Date of Award


Document Type

Dissertation - Open Access

Degree Type


Degree Name

Doctor of Business Administration (DBA)


Dr. Misty Loughry

Second Advisor

Dr. Kimberly Jentsch

Third Advisor

Dr. Robert Ford


promotability, assertiveness, likability, competence, attractiveness, millennials, older workers, generation, assertive behavior, gender, gender bias, backlash, leadership


This study examined the impact of job candidates' gender and assertiveness on millennial and older generations of workers' perceptions of the candidates' likability, competence, and promotability. A 2x2 experimental methodology was used to test 11 hypotheses.

Participants watched one of four videos with a male and a female actor displaying assertive and non-assertive styles during an interview for a promotion opportunity. The results showed that the female candidate was considered slightly less promotable overall. Consistent with past research, perceptions of the candidate's competence and likability were strongly related to promotability. When displaying assertive behaviors, both male and female candidates were rated as less likable. Contrary to previous research, this negative effect of assertiveness on likability was not stronger for the female candidate. Also, contrary to past research, the assertive candidates were not perceived as more competent.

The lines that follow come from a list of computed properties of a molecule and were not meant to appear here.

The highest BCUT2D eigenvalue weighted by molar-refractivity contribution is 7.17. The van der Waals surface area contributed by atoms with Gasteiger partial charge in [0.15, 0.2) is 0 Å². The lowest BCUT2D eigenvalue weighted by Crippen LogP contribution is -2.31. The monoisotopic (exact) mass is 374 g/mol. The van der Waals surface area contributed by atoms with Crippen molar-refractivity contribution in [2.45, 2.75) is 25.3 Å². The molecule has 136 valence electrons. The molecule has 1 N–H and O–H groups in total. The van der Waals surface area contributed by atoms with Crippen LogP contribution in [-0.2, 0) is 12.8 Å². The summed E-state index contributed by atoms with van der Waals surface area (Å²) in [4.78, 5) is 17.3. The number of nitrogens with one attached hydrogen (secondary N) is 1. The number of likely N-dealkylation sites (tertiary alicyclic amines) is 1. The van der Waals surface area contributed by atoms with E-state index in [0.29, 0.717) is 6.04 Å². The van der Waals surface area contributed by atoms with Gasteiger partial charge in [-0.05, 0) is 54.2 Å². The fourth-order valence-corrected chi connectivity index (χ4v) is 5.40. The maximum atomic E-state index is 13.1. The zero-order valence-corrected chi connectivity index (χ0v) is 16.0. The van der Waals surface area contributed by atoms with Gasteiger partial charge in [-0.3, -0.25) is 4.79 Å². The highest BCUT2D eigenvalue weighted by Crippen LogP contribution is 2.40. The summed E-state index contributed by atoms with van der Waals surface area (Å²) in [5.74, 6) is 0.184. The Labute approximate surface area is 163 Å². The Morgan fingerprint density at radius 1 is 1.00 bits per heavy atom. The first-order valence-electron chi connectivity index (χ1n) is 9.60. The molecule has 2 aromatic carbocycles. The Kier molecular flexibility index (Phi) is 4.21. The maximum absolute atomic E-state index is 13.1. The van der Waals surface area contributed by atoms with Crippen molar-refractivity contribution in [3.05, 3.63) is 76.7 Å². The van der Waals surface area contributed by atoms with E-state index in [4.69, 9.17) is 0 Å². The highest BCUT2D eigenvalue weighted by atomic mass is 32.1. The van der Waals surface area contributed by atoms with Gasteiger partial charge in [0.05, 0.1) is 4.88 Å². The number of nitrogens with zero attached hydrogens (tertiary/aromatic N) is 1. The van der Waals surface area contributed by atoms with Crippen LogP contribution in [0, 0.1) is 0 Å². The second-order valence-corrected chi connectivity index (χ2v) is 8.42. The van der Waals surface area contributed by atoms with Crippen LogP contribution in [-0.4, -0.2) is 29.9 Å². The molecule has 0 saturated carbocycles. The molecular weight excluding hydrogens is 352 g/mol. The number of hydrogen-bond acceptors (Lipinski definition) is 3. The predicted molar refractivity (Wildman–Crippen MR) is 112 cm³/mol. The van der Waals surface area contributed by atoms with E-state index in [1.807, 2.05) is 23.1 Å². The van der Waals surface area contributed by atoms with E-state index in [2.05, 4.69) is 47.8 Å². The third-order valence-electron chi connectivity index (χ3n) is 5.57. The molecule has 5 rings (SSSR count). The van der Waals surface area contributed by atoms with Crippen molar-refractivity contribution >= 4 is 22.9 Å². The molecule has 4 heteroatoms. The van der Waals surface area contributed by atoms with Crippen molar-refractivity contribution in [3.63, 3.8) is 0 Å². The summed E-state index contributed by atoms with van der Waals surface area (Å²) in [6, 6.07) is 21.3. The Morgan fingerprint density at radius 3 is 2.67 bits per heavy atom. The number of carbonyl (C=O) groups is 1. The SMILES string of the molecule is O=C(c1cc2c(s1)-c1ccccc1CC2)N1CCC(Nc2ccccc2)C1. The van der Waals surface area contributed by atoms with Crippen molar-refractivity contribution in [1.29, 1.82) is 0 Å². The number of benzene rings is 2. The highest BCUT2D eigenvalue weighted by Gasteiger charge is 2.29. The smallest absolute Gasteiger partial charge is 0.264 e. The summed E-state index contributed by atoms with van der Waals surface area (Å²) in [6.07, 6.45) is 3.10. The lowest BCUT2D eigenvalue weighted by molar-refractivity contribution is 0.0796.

Ratings of promotability were not affected by whether the raters were millennials or from older generations. A generational difference in the impact of the candidate's assertiveness on likability was observed, but contrary to the hypothesis, members of older generations perceived the assertive candidates as less likable than millennials did. Consistent with past research, participants who evaluated the candidates as attractive also found them much more likable and competent.

This research contributes to the literature on leadership, gender bias, and backlash against assertive women and how these may be changing, particularly as millennials comprise more of the workforce. Overall, the results show less evidence of bias than was seen in studies from earlier decades.